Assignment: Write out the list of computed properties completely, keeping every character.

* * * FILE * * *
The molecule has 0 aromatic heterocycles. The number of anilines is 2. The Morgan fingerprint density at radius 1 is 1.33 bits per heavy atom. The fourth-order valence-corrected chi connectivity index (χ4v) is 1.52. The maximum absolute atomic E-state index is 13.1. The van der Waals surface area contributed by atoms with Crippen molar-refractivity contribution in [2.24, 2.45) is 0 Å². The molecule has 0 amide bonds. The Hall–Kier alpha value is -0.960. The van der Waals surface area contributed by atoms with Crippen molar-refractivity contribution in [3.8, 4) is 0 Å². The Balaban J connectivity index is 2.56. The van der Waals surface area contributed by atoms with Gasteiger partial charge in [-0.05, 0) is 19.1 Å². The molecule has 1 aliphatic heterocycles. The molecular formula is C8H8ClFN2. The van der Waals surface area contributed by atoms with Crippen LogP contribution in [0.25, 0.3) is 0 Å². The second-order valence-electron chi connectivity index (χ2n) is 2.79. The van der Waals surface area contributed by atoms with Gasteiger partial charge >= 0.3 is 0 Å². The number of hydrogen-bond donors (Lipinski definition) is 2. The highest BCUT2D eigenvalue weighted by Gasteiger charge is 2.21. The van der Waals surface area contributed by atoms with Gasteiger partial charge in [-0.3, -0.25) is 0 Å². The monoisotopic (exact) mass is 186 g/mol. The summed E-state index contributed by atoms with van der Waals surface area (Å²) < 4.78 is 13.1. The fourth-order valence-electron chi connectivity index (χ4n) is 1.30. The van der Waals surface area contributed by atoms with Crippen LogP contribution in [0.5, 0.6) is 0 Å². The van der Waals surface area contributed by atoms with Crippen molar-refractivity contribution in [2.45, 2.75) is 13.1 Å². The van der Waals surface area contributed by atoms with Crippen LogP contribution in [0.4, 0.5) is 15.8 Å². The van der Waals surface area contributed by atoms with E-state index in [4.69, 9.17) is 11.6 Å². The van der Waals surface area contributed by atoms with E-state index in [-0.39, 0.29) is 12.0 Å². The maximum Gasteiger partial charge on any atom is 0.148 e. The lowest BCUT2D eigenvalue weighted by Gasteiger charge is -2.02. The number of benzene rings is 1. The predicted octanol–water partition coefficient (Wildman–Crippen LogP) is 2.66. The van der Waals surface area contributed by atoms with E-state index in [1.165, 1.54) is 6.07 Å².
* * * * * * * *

The molecule has 0 aromatic heterocycles. The number of anilines is 2. The Morgan fingerprint density at radius 1 is 1.33 bits per heavy atom. The fourth-order valence-corrected chi connectivity index (χ4v) is 1.52. The maximum absolute atomic E-state index is 13.1. The van der Waals surface area contributed by atoms with Crippen molar-refractivity contribution in [2.24, 2.45) is 0 Å². The molecule has 0 amide bonds. The Hall–Kier alpha value is -0.960. The van der Waals surface area contributed by atoms with Crippen molar-refractivity contribution in [3.8, 4) is 0 Å². The Balaban J connectivity index is 2.56. The van der Waals surface area contributed by atoms with Gasteiger partial charge in [-0.05, 0) is 19.1 Å². The molecule has 1 aliphatic heterocycles. The molecular formula is C8H8ClFN2. The van der Waals surface area contributed by atoms with Crippen LogP contribution in [0.25, 0.3) is 0 Å². The second-order valence-electron chi connectivity index (χ2n) is 2.79. The van der Waals surface area contributed by atoms with Gasteiger partial charge >= 0.3 is 0 Å². The number of hydrogen-bond donors (Lipinski definition) is 2. The highest BCUT2D eigenvalue weighted by Gasteiger charge is 2.21. The van der Waals surface area contributed by atoms with Gasteiger partial charge in [-0.3, -0.25) is 0 Å². The monoisotopic (exact) mass is 186 g/mol. The summed E-state index contributed by atoms with van der Waals surface area (Å²) < 4.78 is 13.1. The fourth-order valence-electron chi connectivity index (χ4n) is 1.30. The van der Waals surface area contributed by atoms with Crippen LogP contribution in [0.5, 0.6) is 0 Å². The van der Waals surface area contributed by atoms with Crippen molar-refractivity contribution in [2.45, 2.75) is 13.1 Å². The van der Waals surface area contributed by atoms with Crippen LogP contribution in [0.4, 0.5) is 15.8 Å². The van der Waals surface area contributed by atoms with E-state index in [4.69, 9.17) is 11.6 Å². The van der Waals surface area contributed by atoms with E-state index in [-0.39, 0.29) is 12.0 Å². The maximum Gasteiger partial charge on any atom is 0.148 e. The lowest BCUT2D eigenvalue weighted by Gasteiger charge is -2.02. The number of benzene rings is 1. The predicted octanol–water partition coefficient (Wildman–Crippen LogP) is 2.66. The van der Waals surface area contributed by atoms with E-state index in [1.165, 1.54) is 6.07 Å².